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Harnessing the public relations power of prompt-based writing

The creative process also includes destruction--editing those parts that, in the end, don't contribute to the finished product. But just because something ends up on the cutting-room floor does not mean it failed to serve a useful purpose.
Inside Edge PR

Although Nike popularized the notion of “Just Do It,” the principle of getting going—and getting out of your own way in the process—cuts across so many aspects of life.

In writing, one of the best ways to “just write it” is to begin with a prompt. It’s sort of the brainstorming equivalent of jumping jacks, neck rolls and shoulder swings—those physical warm-up motions that get the body moving and geared up for the main athletic endeavor to follow.

My favorite memory, in the writing-prompt department, came during the Summer of 1985 as a student (euphemistically known as a “cherub”) in the journalism division of the National High School Institute at Northwestern University.

The session, as best I can recall, was designed to show how only a few words could really set you on your way—and it also illustrated the vast variety of stories that could flow from the same prompt. The prompt: “I love you, but…”

In creating news releases or any other marketing communication, your lead will occasionally come to mind right away. More often, it will lurk somewhere deeper in the copy, as long as you give yourself the space to get that deep.

In that spirit, and using a similar phrase as the one noted above from nearly 30 years ago, let’s surmount three roadblocks that people routinely place into the path of prompt-based writing:

I love the idea of prompt-based writing, but where do I begin?

That’s precisely the point: you start with the prompt. Then don’t stop, censor or slow yourself down. Keep the fingers moving on the keyboard or, better yet, keep the writing instrument flowing on the page as you discover what’s inside in your mind and let it come out.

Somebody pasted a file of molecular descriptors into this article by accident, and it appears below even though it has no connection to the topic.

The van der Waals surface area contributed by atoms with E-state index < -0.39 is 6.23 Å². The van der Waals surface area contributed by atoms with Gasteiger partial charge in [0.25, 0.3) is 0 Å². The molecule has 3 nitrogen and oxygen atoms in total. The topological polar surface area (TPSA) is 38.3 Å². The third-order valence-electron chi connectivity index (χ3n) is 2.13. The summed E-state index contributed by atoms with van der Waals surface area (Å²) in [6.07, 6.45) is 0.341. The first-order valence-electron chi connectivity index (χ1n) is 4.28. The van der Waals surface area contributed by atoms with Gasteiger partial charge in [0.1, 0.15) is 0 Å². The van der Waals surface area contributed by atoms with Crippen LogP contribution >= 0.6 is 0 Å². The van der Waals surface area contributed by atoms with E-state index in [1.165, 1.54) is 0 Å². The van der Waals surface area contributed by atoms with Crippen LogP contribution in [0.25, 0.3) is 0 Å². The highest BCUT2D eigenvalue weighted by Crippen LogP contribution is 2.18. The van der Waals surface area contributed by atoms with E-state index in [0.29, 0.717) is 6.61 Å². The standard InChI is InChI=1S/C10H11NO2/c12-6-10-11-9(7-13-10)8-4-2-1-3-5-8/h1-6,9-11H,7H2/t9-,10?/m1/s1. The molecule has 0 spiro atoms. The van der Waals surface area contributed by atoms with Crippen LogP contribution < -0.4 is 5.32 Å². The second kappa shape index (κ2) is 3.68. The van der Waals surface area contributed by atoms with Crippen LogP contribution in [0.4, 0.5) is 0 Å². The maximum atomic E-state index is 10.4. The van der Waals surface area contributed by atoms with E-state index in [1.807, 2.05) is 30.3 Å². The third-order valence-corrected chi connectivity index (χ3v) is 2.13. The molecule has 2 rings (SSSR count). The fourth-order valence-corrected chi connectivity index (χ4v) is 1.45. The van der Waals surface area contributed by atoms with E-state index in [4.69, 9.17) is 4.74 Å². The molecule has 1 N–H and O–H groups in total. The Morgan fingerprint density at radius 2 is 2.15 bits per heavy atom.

Many a creative story has been sabotaged by initial inertia. It’s common to everyone—so stick with it long enough to get on the avenue to creative story-telling.

I love the idea of prompt-based writing, but how do I choose my prompt?

Choose only a few words, the simpler the better. to get the ball rolling:

“Today is….”

“The biggest myth about my work is…”

“One thing people don’t realize….”

“When I woke up today…”

If you are writing a news release, and find yourself stuck, then begin with a simple sentence that would never qualify as your finished product. What it does is help you flesh out the central gist of whatever story you are looking to tell: the challenges encountered, the problems solved, the distinctive qualities that set your client apart from the pack.

I love the idea of prompt-based writing, but what if it ends up being a meandering mess?

Actually, the odds are pretty decent that you will go off on some tangents. But a certain thread of writing only gets labeled as a tangent when you have identified the ultimate focus of your writing.

Tangents are a critical element of the process. They reflect the improvisational nature of life, including the unscripted reality of what occurs in most any interaction with others. One compelling piece of interactive instruction that I received came from Amway Diamond Dan Yuen as he spoke at a World Wide Group (WWDB) conference.

Yuen described the difficulty that people often have in meeting people in new, potentially uncomfortable settings. He went on to offer a simple antidote to that awkwardness: after making eye contact with someone, extend your hand in greeting. Almost without fail, the other individual will reciprocate and an introduction will ensue.

Will it be a conversation marked by depth, illumination and fascination from the start? Fat chance--but it can lead to those meaningful, memorable places. Likewise, tangents in our writing serve a vital function because without them we wouldn’t have so much confidence and clarity about our main point.

Writing is simply a precursor to editing, which comes only after you have something to work with, to whittle down and otherwise to whip into shape. In other words, just write it—then re-write it and re-write it again.

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